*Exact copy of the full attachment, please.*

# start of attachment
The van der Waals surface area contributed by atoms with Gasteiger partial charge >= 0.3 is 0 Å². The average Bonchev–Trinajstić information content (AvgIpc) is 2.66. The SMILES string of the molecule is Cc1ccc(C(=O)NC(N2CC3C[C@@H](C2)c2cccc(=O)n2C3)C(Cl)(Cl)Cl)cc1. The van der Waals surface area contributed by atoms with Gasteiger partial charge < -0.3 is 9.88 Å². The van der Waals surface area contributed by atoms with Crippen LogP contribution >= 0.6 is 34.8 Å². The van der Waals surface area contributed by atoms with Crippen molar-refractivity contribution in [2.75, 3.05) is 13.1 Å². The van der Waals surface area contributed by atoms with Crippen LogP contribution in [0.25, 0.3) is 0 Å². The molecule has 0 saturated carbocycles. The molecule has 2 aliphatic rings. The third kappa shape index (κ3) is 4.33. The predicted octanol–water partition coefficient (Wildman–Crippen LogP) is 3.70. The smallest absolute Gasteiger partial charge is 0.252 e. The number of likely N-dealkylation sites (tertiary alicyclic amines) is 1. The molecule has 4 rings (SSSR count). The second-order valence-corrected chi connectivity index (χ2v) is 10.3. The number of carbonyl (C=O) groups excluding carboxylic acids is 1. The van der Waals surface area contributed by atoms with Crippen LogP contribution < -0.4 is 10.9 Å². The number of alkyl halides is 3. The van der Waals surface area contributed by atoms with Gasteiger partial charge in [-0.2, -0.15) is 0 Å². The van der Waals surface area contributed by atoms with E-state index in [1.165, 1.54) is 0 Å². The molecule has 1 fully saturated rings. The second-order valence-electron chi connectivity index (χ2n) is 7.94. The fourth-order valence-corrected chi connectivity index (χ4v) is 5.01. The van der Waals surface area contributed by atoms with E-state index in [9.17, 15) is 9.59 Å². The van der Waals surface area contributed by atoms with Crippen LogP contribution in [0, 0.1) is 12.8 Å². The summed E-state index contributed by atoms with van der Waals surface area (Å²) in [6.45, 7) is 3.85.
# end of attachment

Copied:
The van der Waals surface area contributed by atoms with Gasteiger partial charge >= 0.3 is 0 Å². The average Bonchev–Trinajstić information content (AvgIpc) is 2.66. The SMILES string of the molecule is Cc1ccc(C(=O)NC(N2CC3C[C@@H](C2)c2cccc(=O)n2C3)C(Cl)(Cl)Cl)cc1. The van der Waals surface area contributed by atoms with Gasteiger partial charge < -0.3 is 9.88 Å². The van der Waals surface area contributed by atoms with Crippen LogP contribution >= 0.6 is 34.8 Å². The van der Waals surface area contributed by atoms with Crippen molar-refractivity contribution in [2.75, 3.05) is 13.1 Å². The van der Waals surface area contributed by atoms with Crippen LogP contribution in [0.25, 0.3) is 0 Å². The molecule has 0 saturated carbocycles. The molecule has 2 aliphatic rings. The third kappa shape index (κ3) is 4.33. The predicted octanol–water partition coefficient (Wildman–Crippen LogP) is 3.70. The smallest absolute Gasteiger partial charge is 0.252 e. The number of likely N-dealkylation sites (tertiary alicyclic amines) is 1. The molecule has 4 rings (SSSR count). The second-order valence-corrected chi connectivity index (χ2v) is 10.3. The number of carbonyl (C=O) groups excluding carboxylic acids is 1. The van der Waals surface area contributed by atoms with Crippen LogP contribution < -0.4 is 10.9 Å². The number of alkyl halides is 3. The van der Waals surface area contributed by atoms with Gasteiger partial charge in [-0.2, -0.15) is 0 Å². The van der Waals surface area contributed by atoms with E-state index in [1.165, 1.54) is 0 Å². The molecule has 1 fully saturated rings. The second-order valence-electron chi connectivity index (χ2n) is 7.94. The fourth-order valence-corrected chi connectivity index (χ4v) is 5.01. The van der Waals surface area contributed by atoms with E-state index in [9.17, 15) is 9.59 Å². The van der Waals surface area contributed by atoms with Crippen LogP contribution in [0, 0.1) is 12.8 Å². The summed E-state index contributed by atoms with van der Waals surface area (Å²) in [6.45, 7) is 3.85.